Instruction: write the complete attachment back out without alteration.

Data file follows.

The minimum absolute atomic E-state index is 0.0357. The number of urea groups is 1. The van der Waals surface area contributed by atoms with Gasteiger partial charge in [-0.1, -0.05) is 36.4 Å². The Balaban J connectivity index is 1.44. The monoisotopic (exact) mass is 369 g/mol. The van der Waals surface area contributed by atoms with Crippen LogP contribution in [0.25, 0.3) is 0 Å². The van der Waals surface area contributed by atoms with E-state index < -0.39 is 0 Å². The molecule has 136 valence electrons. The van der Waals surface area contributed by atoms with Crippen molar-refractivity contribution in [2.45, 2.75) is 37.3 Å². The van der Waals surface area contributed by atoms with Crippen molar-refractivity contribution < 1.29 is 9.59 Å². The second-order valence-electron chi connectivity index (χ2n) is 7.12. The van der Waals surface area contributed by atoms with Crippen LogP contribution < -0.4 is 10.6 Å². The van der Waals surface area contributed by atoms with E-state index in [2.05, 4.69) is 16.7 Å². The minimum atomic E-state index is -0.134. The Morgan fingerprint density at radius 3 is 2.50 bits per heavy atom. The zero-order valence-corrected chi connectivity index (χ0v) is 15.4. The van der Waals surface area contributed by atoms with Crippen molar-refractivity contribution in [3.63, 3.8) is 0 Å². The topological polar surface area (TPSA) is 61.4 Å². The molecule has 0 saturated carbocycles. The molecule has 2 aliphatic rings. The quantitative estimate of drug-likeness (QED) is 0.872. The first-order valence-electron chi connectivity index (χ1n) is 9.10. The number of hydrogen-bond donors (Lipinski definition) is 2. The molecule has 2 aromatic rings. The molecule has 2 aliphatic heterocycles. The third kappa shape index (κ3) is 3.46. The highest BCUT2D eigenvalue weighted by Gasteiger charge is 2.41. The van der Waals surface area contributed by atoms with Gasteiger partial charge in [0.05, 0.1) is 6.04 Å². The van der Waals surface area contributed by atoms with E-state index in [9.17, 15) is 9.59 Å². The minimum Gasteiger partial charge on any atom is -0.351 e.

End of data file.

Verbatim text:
The minimum absolute atomic E-state index is 0.0357. The number of urea groups is 1. The van der Waals surface area contributed by atoms with Gasteiger partial charge in [-0.1, -0.05) is 36.4 Å². The Balaban J connectivity index is 1.44. The monoisotopic (exact) mass is 369 g/mol. The van der Waals surface area contributed by atoms with Crippen LogP contribution in [0.25, 0.3) is 0 Å². The van der Waals surface area contributed by atoms with E-state index < -0.39 is 0 Å². The molecule has 136 valence electrons. The van der Waals surface area contributed by atoms with Crippen molar-refractivity contribution in [2.45, 2.75) is 37.3 Å². The van der Waals surface area contributed by atoms with Crippen molar-refractivity contribution < 1.29 is 9.59 Å². The second-order valence-electron chi connectivity index (χ2n) is 7.12. The van der Waals surface area contributed by atoms with Crippen LogP contribution < -0.4 is 10.6 Å². The van der Waals surface area contributed by atoms with E-state index in [2.05, 4.69) is 16.7 Å². The minimum atomic E-state index is -0.134. The Morgan fingerprint density at radius 3 is 2.50 bits per heavy atom. The zero-order valence-corrected chi connectivity index (χ0v) is 15.4. The van der Waals surface area contributed by atoms with Crippen molar-refractivity contribution in [3.63, 3.8) is 0 Å². The topological polar surface area (TPSA) is 61.4 Å². The molecule has 0 saturated carbocycles. The molecule has 2 aliphatic rings. The quantitative estimate of drug-likeness (QED) is 0.872. The first-order valence-electron chi connectivity index (χ1n) is 9.10. The number of hydrogen-bond donors (Lipinski definition) is 2. The molecule has 2 aromatic rings. The molecule has 2 aliphatic heterocycles. The third kappa shape index (κ3) is 3.46. The highest BCUT2D eigenvalue weighted by Gasteiger charge is 2.41. The van der Waals surface area contributed by atoms with Gasteiger partial charge in [0.05, 0.1) is 6.04 Å². The van der Waals surface area contributed by atoms with E-state index in [9.17, 15) is 9.59 Å². The minimum Gasteiger partial charge on any atom is -0.351 e.